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Netflix Removes Defamatory MH370 Episode Against Vietnam

Netflix Removes Defamatory MH370 Episode Against Vietnam


The Vietnamese government demanded that the misinformation contained in the British docuseries "MH370: The Plane That Disappeared" about Vietnam be removed from the first episode.

Photo: Thomas Tse | AeroXplorer


As a result, Netflix has removed the episode as requested by the government's Department of Radio, Television, and Electronic Information.

According to Le Quang Tu Do, head of the Department of Radio, Television, and Electronic Information, Netflix took down the first episode of "MH370: The Plane That Disappeared" from its Vietnamese platform on Thursday afternoon response to the department's demand.


What's the Issue?

The episode contained false information about Vietnam's role in probing for the missing Malaysia Airlines flight MH370, claiming that the nation did not cooperate in international search efforts.

During a press conference held on April 6 in Hanoi, the Deputy Spokeswoman for the Ministry of Foreign Affairs, Pham Thu Hang, denounced the false assumptions made in the film as "untrue, baseless, and inaccurate reflections of Vietnam's efforts."

The film ignored Vietnamese authorities' official conclusions, causing "frustration among the Vietnamese populace."




The movie falsely claimed that Vietnam did not cooperate in international efforts to search for the missing MH370 flight.

Pham Thu Hang emphasized that Vietnamese authorities had cooperated with Malaysia and other countries promptly by deploying response teams and sharing information related to search operations. Additionally, Vietnam supported foreign reporters covering news of the aircraft's disappearance.

"The international community and domestic and foreign media recognized Vietnam's efforts during the MH370 search and rescue operations. Therefore, we urge the filmmakers and the production company to remove or modify the inaccurate information in the film about Vietnam's contributions," said Pham Thu Hang.

File:Boeing 777-200ER Malaysia AL (MAS) 9M-MRO - color.jpg
9M-MRO, the aircraft that went missing. Photo: Laurent ERRERA | Flickr


MH370 Still a Mystery Today

On March 8, 2014, a Boeing 777-200ER carrying 239 people from Kuala Lumpur to Beijing disappeared less than an hour after takeoff.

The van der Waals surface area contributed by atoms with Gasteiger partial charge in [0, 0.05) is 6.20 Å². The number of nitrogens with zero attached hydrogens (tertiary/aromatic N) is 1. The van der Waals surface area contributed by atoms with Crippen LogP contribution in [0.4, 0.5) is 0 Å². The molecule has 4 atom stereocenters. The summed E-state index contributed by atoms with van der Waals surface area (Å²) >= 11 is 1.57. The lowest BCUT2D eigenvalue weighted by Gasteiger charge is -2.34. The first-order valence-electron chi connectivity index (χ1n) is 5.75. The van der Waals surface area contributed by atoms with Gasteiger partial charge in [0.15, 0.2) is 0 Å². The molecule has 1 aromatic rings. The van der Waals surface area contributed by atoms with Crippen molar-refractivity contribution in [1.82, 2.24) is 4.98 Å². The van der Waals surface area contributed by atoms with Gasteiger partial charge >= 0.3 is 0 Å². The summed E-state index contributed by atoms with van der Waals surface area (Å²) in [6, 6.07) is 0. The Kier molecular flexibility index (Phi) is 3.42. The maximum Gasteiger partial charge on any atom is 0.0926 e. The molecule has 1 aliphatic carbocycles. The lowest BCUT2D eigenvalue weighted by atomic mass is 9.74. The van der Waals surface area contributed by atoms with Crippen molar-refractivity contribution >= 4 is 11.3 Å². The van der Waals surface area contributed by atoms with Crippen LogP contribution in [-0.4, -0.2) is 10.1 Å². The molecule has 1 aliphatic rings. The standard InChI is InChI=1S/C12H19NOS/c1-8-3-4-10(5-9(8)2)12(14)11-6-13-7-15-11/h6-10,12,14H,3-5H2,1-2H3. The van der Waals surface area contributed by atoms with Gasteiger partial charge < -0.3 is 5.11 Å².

Responding to the news, Vietnam initiated search missions with 10 ships and 11 planes. Despite searching an area of over 100,000 km2 for over a week, no plane traces were found.



Vietnam ended its search efforts and requested that foreign search and rescue forces do the same and leave Vietnam's territorial waters.

Despite search efforts by various countries, the plane was not found until the Malaysian government announced on March 24, 2014, that satellite analyses indicated the aircraft had deviated from its designated route and ended up in the southern Indian Ocean, southwest of Perth, Australia.


Map of southeast Asia that shows the southern tip of Vietnam in the upper right (northeast), Malay Peninsula (southern part of Thailand, part of Malaysia, and Singapore), upper part of Sumatra island, most of the Gulf of Thailand, southwestern part of the South China Sea, Strait of Malacca, and part of the Andaman Sea. The flight path of Flight 370 is shown in red, going from KLIA (lower centre) on a straight path northeast, then (in the upper right side) turning to the right before making a sharp turn left and flies in a path that resembles a wide "V" shape (about a 120–130° angle) and ends in the upper left side. Labels note where the last ACARS message was sent just before Flight 370 crossed from Malaysia into the South China Sea, last detection was made by secondary radar before the aircraft turned right, and where final detection by military radar was made at the point where the path ends.
Photo: Australian Transport Safety Bureau

However, the plane was not found, and the Malaysian government declared on January 1, 2015, that all on board had likely perished.

In January 2017, authorities from Malaysia, China, and Australia announced that they were ending their almost three-year-long search for MH370, which covered an area of approximately 120,000 square kilometers in the water.


Even today, the reason behind the airplane's vanishing is still a mystery, and the fuselage and black box of the aircraft have not been found.

Bhavya Velani
An Aircraft maintenance engineering graduate and passionate aviation journalist with experience in working with a renowned publication such as Airlive, Airways Magazine Aviation A2Z,etc During my free time, I watch documentaries and read nonfiction books.

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